• Axil Axil

    It seems ill advised to destroy a perfectly working and sucessful reactor. Most of these reactors explode or the heaters breakdown. I would think it is advisable to run this reactor using a test plan that takes advantage of its pristine and undamaged condition. MFMP can alway break it down to look at its innards at some latter juncture. Run more tests with this reactor.

    • timycelyn

      …… and the longer it is run, the more prononced will be the isotopic or elemental shifts on analysis when it is finally dissected….

  • Enrique Ferreyra

    Congratz to the MFMP team, awesome job, awesome attitude, keep it coming!

  • R101

    Alan might want to close that Team Viewer window 😉

    • Bob Greenyer

      er – yes… and re-issue a code

  • Ged

    When we think about HAD, we also have to remember relative magnitudes. For a very loose thought experiment example, let’s say we take from the highest COP range of 1.3. We could at most be getting 30% of the energy heating the reactor as coming from the reaction, and the other 70% pushing the reactor to, say, 800 C is coming from the heater wires.

    So what happens when you cut power? Now all that is heating the cell is that 30% from the reaction, would that 30% power be enough to bring or sustain a reactor at 800 C? Never, of course. That amount would only allow several hundred C lower temps (e.g. say, 240 C), so the reactor will start cooling immediately. and if that cooling also dims and then kills the reaction, then there will be an inflection. What would be seen in the data, then, is the trace starts dropping upon heater switch off, but at a slower rate than it otherwise would (a different exponential decay function, as if the “room temp” end point was higher by the amount the reaction was providing, and this point would be lowering as reaction efficiency decreased, making it a constantly moving target), until the reaction cooled enough it completely died, and then there would be a faster temperature drop rate back to the natural exponential decay curve that is dependent on the room temperature “floor”.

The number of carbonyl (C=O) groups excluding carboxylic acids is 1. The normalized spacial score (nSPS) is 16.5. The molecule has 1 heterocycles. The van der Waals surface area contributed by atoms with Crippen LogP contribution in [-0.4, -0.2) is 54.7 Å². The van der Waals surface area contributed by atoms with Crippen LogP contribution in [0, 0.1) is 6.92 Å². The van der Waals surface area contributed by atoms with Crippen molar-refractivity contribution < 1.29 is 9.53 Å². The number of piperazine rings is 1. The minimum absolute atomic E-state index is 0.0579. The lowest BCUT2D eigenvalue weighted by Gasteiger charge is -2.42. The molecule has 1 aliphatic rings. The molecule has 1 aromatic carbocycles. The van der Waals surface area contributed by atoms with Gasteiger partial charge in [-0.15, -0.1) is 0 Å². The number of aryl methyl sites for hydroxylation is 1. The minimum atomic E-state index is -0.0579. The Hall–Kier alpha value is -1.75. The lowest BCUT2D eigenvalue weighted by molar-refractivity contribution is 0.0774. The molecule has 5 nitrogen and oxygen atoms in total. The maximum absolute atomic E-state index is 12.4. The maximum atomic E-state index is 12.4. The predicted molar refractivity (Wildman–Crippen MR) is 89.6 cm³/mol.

But we will never see the temps just hang out fine and dandy for awhile; not without some really good insulation or a really strong reaction that can keep the temperature “floor” closer and kick itself into self sustained mode at that “floor”.

    So, I wouldn’t be surprised if at a small COP of just 1.3, a hypothetical reaction did not show much if anything by the way of HAD, unless serious curve modeling is done. I don’t think we should be looking at HAD for testing the null hypothesis here, due to that insensitivity versus other metrics. But, I could be totally mistaken.

    • Ano Nymous

      Brings up the question, in a larger reactor holding a larger amount of fuel, would the sintered mass of nickel have an insulating effect (trapped hydrogen?) sufficient to maintain a reaction at the center of the fuel. Maybe there just isn’t enough fuel volume to support HAD.

    • Bob Greenyer

      You make a very clear and reasoned argument. This clarity of understanding is also what is driving several researchers like Bob Higgins and Brian Albiston to think about surface area to volume ratios – if heat and energetic/ionising (potentially triggering) radiation can leave by the surface of the fuel – if that surface is too large relative to the mass of the fuel – the ability to self sustain or even be active is curtailed.

      This is a very good area to study – it is why our next generation of *GlowStick* will have a larger internal diameter.

      • Stephen

        Good point. I wonder if EM strength is important for SSM and if the EM varies with the different gauge wire used in the tests for given temperatures. It seems 600 degrees may have been the critical temperature for excess heat. I guess these are is all tuning issues which will be overcome in time.

        • Bob Greenyer

          well – 600ºC external is around 1000ºC internal